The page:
For further help on using Dial-Up Server, please refer to the operating system's documentation on this topic.

NOTE: Machines running Windows 98/98SE/ME will not be able to successfully connect to another Windows 98/98SE/ME machine acting as a PPPoE Access Concentrator (server) due to this known issue.

6. Troubleshooting

This section helps you with possible problems you might encounter during the installation and use of the protocol.

6.1 RASPPPOE application does not list the desired adapter

First, be aware that you can use this protocol only on Ethernet adapters. As PPP over Ethernet only works over Ethernet, the protocol will only bind itself to Ethernet adapters (NdisMedium802_3). Adapters that do not support this medium type (e.g. internal or USB broadband modems that do not expose a standard Ethernet interface through their driver) are not supported by this protocol.

Check in Device Manager whether the network adapter connected to your broadband modem is enabled and working properly. If it is, try rebooting the machine. If that does not help, try uninstalling the protocol, rebooting, re-installing and rebooting again. Your adapter should be listed now.

6.2 RASPPPOE application reports "RASPPPOE - No Service Offers Received" when querying available services

This error message means that the protocol did not receive any response from your service provider. You should check the following things in order:

  1. Check if your broadband modem has successfully established a link with its counterpart. Most DSL modems have a Sync LED on them which indicates this status. If your modem has such an LED and it indicates that the link is down, contact your service provider for assistance.
  2. Check in Device Manager if the network adapter your broadband modem is connected to is enabled and working properly.
  3. Bring up the Network Configuration window, select the network adapter your broadband modem is connected to and click Properties. In the Properties window, select the Advanced tab, look through the options and make sure that the correct Line Speed and duplex mode is selected (most DSL modems only support 10Mbps half duplex mode). If your network adapter has several connectors at the back, make sure the correct connector is selected, which is most likely Twisted Pair (TP).
  4. Check that the cable connecting your broadband modem to your network adapter is properly attached and of the correct type. Note that broadband modems typically have a "crossed" connector on them, so you will need a straight cable to connect it directly to a network adapter, while you need to use a crossed cable or use an uplink port to connect it to a hub or switch.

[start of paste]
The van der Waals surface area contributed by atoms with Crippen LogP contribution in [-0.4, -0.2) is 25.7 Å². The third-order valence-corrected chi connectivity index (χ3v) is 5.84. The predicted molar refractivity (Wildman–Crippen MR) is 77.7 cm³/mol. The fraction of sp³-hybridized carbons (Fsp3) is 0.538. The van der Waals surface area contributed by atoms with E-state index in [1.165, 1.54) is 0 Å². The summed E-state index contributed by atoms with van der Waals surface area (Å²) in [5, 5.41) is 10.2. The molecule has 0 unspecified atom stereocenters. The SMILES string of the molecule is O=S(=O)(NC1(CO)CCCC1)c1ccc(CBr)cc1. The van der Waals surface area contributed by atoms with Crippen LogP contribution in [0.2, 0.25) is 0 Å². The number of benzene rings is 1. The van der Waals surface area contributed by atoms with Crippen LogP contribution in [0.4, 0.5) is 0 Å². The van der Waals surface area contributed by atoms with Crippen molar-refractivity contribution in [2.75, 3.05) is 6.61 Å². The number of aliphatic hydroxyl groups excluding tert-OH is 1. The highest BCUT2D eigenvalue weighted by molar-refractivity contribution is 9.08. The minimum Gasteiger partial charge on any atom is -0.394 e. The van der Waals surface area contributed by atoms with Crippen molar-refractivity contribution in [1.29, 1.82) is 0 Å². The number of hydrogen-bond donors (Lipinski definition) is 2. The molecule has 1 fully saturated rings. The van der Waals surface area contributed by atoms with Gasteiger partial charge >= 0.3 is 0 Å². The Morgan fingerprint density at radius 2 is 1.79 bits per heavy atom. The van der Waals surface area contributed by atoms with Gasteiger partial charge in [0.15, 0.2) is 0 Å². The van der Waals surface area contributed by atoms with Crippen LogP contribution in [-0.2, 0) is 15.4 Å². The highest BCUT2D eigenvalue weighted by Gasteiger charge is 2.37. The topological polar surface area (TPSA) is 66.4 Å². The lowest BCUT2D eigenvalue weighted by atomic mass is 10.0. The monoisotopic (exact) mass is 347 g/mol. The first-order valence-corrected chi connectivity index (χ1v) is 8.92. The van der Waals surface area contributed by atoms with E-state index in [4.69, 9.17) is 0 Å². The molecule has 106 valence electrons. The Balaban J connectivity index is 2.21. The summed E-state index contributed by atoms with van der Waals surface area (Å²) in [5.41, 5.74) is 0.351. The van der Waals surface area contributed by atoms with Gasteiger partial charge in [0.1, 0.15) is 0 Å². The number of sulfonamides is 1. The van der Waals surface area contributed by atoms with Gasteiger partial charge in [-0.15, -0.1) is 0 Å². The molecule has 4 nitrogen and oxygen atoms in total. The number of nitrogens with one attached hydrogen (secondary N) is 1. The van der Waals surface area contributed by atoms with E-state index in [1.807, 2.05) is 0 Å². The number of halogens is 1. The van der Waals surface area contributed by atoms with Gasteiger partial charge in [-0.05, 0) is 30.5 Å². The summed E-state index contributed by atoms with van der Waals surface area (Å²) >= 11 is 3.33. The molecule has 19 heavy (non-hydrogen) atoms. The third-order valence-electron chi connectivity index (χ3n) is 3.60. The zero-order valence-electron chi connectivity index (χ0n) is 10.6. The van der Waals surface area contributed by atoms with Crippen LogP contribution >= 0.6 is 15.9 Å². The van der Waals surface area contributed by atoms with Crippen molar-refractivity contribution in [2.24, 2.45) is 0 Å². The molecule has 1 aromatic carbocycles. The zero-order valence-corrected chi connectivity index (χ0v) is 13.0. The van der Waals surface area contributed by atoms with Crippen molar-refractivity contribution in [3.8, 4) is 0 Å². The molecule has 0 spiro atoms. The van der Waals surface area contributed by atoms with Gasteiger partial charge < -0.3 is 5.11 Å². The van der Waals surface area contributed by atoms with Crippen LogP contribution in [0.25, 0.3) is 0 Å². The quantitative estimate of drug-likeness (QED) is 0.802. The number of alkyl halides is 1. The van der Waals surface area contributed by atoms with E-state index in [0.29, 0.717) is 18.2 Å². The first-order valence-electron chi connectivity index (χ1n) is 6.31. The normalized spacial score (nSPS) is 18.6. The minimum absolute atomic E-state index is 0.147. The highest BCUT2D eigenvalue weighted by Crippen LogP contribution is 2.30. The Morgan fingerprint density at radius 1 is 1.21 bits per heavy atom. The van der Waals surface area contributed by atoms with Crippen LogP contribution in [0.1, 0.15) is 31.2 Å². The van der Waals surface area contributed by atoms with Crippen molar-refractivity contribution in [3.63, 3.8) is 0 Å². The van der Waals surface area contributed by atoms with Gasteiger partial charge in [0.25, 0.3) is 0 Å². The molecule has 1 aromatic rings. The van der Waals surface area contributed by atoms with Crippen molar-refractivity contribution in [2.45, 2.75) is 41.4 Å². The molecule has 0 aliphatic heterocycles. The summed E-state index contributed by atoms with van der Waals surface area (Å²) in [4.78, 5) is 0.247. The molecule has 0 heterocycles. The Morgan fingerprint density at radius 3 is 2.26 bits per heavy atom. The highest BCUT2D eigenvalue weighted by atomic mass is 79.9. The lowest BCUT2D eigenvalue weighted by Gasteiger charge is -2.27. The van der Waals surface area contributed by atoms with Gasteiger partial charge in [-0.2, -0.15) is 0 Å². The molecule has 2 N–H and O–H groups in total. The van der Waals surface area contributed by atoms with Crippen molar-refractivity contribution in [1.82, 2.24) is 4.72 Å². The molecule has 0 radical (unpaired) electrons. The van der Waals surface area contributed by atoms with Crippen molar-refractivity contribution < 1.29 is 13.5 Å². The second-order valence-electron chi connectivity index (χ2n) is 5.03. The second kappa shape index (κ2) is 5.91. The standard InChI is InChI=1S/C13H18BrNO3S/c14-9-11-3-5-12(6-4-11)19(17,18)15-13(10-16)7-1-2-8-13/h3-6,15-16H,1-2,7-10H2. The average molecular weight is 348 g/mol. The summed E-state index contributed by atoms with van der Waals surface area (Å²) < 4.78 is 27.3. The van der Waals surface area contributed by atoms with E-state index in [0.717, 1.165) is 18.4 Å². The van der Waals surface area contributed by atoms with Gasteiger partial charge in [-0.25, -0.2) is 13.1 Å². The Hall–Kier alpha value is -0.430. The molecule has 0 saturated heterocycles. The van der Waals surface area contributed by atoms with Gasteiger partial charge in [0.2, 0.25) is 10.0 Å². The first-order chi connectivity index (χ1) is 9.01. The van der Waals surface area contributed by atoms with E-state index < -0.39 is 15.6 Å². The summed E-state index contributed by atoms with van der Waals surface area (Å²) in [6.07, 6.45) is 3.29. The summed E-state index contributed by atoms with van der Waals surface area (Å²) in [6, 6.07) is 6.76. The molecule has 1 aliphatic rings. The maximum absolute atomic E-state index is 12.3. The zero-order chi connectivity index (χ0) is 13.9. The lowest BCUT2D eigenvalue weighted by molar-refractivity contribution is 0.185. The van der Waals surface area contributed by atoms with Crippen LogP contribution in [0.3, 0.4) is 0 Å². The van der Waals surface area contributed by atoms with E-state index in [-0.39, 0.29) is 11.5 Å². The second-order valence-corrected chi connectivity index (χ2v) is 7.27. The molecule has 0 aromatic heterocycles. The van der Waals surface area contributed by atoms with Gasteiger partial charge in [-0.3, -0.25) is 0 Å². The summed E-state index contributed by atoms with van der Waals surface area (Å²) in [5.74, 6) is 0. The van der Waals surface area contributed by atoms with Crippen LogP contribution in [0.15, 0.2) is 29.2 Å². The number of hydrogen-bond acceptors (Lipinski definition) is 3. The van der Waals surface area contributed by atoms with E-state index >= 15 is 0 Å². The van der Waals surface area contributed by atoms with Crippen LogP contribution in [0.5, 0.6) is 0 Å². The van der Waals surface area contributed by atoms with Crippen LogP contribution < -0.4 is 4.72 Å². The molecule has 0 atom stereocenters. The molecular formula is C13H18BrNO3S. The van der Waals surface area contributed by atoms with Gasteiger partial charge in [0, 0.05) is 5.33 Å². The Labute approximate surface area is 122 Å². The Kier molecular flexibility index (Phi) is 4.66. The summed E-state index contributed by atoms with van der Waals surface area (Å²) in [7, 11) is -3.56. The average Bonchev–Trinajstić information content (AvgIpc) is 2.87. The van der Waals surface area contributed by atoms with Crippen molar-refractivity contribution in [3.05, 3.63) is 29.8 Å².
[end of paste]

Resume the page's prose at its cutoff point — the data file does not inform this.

5. Check with your service provider whether they currently have a service outage.

6.3 Connection attempt fails with "Error 678: There was no answer."

First, you should check whether you can get any reply from your service provider with the Dial-up Connection Setup application provided with the protocol:

If you do not want to connect to a specific Service and/or Access Concentrator, make sure the Phone number field of your dial-up connection really only contains a single zero digit.

6.4 Connection is successfully established, but some (or all) Internet websites do not load properly

This is usually a sign of an MTU problem. A possible cause for this could be that the Dial-Up Adapter's common IP MTU setting was altered to a value too high for PPP over Ethernet. This setting is altered e.g. when you change the IP Packet Size value on the Advanced tab of the Dial-Up Adapter Properties to something other than the "PPP over Ethernet" setting added by the protocol, or by some MTU tools. You should not change this setting, nor use any tools that alter it when using PPP over Ethernet. To ensure this setting is correct do the following:

If that did not help, you should determine the Path MTU to the problem site(s) (Note: The method described here does not work with all servers. If you get no reply at all from a server or a number below 548, you cannot determine the Path MTU to the server in question):

Connect, open an MS-DOS Prompt and run:

ping -f -l xxxx Address

Where Address is the name or IP address of the server you have problems accessing. For xxxx, start with 1464 and lower the number until you get a reply. Then add 28 to the highest number at which you get a reply. The result is the Path MTU.

Example: You start getting replies at ping -f -l 1372 Address. The Path MTU is 1372 + 28 = 1400 bytes in this case.

Normally, the Path MTU to all servers should be 1492. However, some service providers appear to have a configuration problem which reduces the Path MTU. If you determine a Path MTU lower than 1492 to several (or all) servers on the Internet, you should enable the MTU override option and set it to the Path MTU you determined. After that setting has taken effect, all sites with a Path MTU greater than or equal to the value you set should load properly.

6.5 Connection is successfully established, but there are periodic pauses while using the Internet